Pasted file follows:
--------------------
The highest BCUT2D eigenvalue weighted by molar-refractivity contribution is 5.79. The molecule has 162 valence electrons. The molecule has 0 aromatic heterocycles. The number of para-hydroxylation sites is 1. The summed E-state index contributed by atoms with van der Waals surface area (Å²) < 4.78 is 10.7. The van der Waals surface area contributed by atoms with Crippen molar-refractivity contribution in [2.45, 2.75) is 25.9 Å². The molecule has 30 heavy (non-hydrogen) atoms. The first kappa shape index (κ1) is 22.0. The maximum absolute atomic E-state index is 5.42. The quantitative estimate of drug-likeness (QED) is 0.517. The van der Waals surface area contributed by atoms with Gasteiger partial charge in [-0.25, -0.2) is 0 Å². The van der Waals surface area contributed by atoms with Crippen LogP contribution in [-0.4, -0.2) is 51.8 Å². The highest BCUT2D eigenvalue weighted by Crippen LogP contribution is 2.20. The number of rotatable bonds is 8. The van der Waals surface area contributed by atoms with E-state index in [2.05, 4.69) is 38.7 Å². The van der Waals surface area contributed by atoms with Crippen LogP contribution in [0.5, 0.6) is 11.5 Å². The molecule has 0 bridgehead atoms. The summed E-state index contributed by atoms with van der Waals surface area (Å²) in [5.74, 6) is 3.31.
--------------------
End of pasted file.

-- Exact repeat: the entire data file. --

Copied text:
The highest BCUT2D eigenvalue weighted by molar-refractivity contribution is 5.79. The molecule has 162 valence electrons. The molecule has 0 aromatic heterocycles. The number of para-hydroxylation sites is 1. The summed E-state index contributed by atoms with van der Waals surface area (Å²) < 4.78 is 10.7. The van der Waals surface area contributed by atoms with Crippen molar-refractivity contribution in [2.45, 2.75) is 25.9 Å². The molecule has 30 heavy (non-hydrogen) atoms. The first kappa shape index (κ1) is 22.0. The maximum absolute atomic E-state index is 5.42. The quantitative estimate of drug-likeness (QED) is 0.517. The van der Waals surface area contributed by atoms with Gasteiger partial charge in [-0.25, -0.2) is 0 Å². The van der Waals surface area contributed by atoms with Crippen LogP contribution in [-0.4, -0.2) is 51.8 Å². The highest BCUT2D eigenvalue weighted by Crippen LogP contribution is 2.20. The number of rotatable bonds is 8. The van der Waals surface area contributed by atoms with E-state index in [2.05, 4.69) is 38.7 Å². The van der Waals surface area contributed by atoms with Crippen LogP contribution in [0.5, 0.6) is 11.5 Å². The molecule has 0 bridgehead atoms. The summed E-state index contributed by atoms with van der Waals surface area (Å²) in [5.74, 6) is 3.31.